Hungary has made progress in greening its economy and cutting emissions, but it needs to speed up efforts to replace fossil fuels with renewable energy sources, improve energy efficiency in buildings and promote sustainable transport, according to a new OECD Review.
The OECD’s third Environmental Performance Review of Hungary says more also needs to be done to address air and water pollution. The level of exposure in Hungary to air pollution from particulate matter is among the highest of OECD countries. Nearly four in 10 people have poor quality drinking water, and almost a third of the population is not connected to public wastewater treatment facilities.
The Review says that while Hungary has strengthened its environmental laws, their implementation has been hindered by frequent institutional changes and fragmentation of national-level responsibilities following successive administrative reorganisations. It recommends making environmental goals more ambitious, stepping up the enforcement of regulations, bringing water management back under the same roof as environmental management, and regrouping staff working on compliance and inspection under one authority.
“Rising industrial activity and energy consumption are intensifying pressures on Hungary’s environment. Yet the economic rebound is an opportunity to invest more in energy efficiency and renewables, to accelerate the transition to green growth and a circular economy,” said Acting Environment Director Anthony Cox, presenting the Review in Budapest.
Fossil fuels make up around two thirds of Hungary’s energy supply. Greenhouse gas emissions have started rising again, after dropping 35% from 1990 to 2015, driven by transport and, to a lesser extent, agriculture. The level of car ownership in Hungary is growing fast from a low base, and taxes on road fuels are among the lowest in the OECD.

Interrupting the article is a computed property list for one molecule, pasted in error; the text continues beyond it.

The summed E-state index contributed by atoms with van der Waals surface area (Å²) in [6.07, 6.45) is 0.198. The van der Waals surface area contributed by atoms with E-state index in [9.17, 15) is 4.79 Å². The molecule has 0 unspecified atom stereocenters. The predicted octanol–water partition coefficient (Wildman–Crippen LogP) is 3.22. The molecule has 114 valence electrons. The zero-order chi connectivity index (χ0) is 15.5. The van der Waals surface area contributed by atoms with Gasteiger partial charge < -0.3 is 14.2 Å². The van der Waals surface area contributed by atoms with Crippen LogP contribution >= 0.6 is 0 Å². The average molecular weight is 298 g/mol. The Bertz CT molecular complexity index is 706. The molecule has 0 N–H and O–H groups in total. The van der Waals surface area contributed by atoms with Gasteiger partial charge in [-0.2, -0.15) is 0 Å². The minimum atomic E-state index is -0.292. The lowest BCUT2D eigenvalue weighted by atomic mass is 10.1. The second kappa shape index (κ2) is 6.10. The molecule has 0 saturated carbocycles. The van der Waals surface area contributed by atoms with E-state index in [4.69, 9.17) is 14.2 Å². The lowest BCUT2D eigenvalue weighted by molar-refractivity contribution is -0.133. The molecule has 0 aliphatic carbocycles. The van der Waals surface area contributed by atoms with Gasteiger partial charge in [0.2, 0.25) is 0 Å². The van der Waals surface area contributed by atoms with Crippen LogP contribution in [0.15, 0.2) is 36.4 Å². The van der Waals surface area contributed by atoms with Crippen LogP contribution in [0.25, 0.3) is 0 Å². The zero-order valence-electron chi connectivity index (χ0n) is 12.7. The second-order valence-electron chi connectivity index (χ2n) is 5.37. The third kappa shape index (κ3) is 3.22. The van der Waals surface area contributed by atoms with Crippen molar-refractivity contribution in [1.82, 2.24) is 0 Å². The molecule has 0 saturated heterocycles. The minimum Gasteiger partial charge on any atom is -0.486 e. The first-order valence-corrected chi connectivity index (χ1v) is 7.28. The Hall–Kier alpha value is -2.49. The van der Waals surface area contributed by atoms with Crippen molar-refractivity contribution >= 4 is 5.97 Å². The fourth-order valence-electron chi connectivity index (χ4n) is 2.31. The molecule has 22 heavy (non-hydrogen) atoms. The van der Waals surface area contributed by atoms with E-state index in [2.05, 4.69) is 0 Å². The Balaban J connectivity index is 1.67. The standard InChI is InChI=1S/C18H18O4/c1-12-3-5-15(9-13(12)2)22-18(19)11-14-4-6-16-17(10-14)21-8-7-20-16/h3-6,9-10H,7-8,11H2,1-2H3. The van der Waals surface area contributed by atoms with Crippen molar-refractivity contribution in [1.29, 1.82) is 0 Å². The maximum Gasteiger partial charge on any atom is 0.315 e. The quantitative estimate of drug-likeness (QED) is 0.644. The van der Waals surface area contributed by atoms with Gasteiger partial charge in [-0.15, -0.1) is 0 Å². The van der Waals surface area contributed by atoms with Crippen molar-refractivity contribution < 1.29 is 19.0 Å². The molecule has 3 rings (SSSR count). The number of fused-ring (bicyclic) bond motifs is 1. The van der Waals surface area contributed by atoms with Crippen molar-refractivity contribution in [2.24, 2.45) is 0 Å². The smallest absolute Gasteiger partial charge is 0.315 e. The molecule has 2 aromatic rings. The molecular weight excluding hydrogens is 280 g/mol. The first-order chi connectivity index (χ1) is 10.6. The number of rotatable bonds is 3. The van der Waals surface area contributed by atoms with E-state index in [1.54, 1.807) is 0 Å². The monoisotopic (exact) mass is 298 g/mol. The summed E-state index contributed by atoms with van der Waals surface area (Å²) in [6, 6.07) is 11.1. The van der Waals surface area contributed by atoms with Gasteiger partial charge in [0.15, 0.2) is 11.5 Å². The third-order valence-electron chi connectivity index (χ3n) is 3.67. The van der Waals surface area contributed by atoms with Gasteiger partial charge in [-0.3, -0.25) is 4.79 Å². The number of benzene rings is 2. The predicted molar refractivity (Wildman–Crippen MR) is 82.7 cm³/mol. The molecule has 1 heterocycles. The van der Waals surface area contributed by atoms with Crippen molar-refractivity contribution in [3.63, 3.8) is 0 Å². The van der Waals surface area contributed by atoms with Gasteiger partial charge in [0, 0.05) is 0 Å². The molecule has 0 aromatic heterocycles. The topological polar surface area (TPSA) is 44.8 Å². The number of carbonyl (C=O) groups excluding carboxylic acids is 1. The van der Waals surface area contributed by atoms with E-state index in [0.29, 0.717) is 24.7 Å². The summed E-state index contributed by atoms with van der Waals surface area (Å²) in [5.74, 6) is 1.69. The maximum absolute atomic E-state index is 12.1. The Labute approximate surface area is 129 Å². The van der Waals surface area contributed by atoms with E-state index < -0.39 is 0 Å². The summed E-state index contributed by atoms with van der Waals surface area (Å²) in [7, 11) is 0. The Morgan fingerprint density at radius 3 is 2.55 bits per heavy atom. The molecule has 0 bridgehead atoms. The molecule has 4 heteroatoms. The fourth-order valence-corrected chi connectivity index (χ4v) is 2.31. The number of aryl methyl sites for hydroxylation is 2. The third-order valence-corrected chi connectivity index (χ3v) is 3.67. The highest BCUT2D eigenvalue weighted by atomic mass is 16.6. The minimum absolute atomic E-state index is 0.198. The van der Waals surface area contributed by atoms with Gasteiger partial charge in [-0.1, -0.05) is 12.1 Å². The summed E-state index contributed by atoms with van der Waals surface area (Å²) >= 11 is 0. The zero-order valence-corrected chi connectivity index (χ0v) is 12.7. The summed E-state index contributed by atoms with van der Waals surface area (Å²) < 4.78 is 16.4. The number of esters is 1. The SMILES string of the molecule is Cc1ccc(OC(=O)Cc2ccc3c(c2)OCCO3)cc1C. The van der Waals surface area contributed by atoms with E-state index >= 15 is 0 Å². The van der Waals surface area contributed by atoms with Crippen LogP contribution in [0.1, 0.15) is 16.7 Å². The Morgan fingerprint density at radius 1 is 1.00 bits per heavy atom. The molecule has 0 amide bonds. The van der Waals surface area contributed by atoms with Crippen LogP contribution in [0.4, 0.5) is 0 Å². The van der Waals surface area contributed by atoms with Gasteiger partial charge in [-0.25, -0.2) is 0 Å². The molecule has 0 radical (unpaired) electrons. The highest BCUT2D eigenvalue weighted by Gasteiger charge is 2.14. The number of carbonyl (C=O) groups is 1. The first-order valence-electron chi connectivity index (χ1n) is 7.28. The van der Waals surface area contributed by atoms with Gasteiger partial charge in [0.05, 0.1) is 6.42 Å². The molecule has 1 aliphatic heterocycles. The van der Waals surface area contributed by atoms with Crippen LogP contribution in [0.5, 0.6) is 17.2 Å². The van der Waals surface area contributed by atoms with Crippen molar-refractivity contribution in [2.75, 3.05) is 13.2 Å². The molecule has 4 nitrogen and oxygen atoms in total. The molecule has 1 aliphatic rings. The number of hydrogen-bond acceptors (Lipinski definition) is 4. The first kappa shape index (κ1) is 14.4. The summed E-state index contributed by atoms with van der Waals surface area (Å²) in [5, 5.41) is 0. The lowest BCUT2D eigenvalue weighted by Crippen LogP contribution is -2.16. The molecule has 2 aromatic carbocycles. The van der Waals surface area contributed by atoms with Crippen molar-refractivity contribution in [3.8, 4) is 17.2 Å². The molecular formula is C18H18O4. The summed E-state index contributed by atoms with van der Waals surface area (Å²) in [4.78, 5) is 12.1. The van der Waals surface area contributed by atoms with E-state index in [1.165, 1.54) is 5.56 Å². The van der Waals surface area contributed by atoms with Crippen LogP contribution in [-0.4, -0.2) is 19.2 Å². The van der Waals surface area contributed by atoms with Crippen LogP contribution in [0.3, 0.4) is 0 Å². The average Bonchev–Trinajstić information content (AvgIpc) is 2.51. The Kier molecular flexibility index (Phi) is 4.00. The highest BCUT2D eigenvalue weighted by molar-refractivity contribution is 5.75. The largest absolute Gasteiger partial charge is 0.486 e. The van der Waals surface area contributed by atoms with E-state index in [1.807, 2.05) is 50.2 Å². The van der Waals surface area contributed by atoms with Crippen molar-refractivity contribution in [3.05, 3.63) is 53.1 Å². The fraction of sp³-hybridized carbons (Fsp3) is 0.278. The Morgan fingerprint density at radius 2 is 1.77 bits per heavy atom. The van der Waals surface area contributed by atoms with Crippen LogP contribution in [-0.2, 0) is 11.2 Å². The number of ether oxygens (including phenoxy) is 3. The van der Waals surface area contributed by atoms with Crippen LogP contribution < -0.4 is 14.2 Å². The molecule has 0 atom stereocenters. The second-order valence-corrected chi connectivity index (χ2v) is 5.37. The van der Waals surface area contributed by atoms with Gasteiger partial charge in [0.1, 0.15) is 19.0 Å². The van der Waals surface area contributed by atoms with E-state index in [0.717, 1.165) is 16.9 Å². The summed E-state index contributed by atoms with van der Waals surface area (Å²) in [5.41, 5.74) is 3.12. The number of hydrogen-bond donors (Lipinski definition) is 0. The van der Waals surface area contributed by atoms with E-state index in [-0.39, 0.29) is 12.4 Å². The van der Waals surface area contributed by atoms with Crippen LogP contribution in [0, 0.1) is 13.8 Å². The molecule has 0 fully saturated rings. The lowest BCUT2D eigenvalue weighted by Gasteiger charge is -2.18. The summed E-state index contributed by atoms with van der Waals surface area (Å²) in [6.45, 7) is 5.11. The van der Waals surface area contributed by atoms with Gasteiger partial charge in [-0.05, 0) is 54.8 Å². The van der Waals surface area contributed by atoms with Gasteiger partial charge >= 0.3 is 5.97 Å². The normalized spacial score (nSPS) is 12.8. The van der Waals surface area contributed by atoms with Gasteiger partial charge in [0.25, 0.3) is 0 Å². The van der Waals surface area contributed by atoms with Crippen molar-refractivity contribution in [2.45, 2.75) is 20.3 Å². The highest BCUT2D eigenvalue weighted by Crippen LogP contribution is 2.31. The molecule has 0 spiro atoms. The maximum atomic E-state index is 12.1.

Residential housing is Hungary’s biggest consumer of energy, with some 80% of buildings lacking modern, efficient heating systems. The report says that introducing energy efficiency measures in new buildings could reduce related energy consumption by more than half.
The use of solid fuel, including general waste such as unwanted furniture, in household heating systems is a major source of air pollution. Emissions of fine particulate matter (PM 2.5) are rising fast, and the average exposure of people in Hungary is more than twice the World Health Organisation’s guideline limits.
Hungary has made good progress on biodiversity. The conservation status of most habitats and species has improved in recent years and Hungary now protects over 22% of its land and inland waters, well above internationally agreed targets. However, as in much of Europe, pressures are still high with 62% of species in an unfavourable state. More will need to be done to reduce pressures from land use change, habitat fragmentation, pollution, invasive species and climate change.
Recommendations in the Review include:
- Introduce more efficient and less polluting heating and cooling systems and better insulation of buildings
- Establish a process for systematically reviewing environmentally harmful subsidies
- Phase out heating subsidies in favour of cash transfers to poor households
- Increase opportunities for meaningful public participation in environmental rulemaking
- Connect more rural areas to public waste water treatment facilities
- Implement additional incentives for municipalities to improve waste management and continue increasing the landfill tax that was frozen in 2014
- Introduce biodiversity specific commitments and indicators for the energy, transport, tourism, industry and mining sectors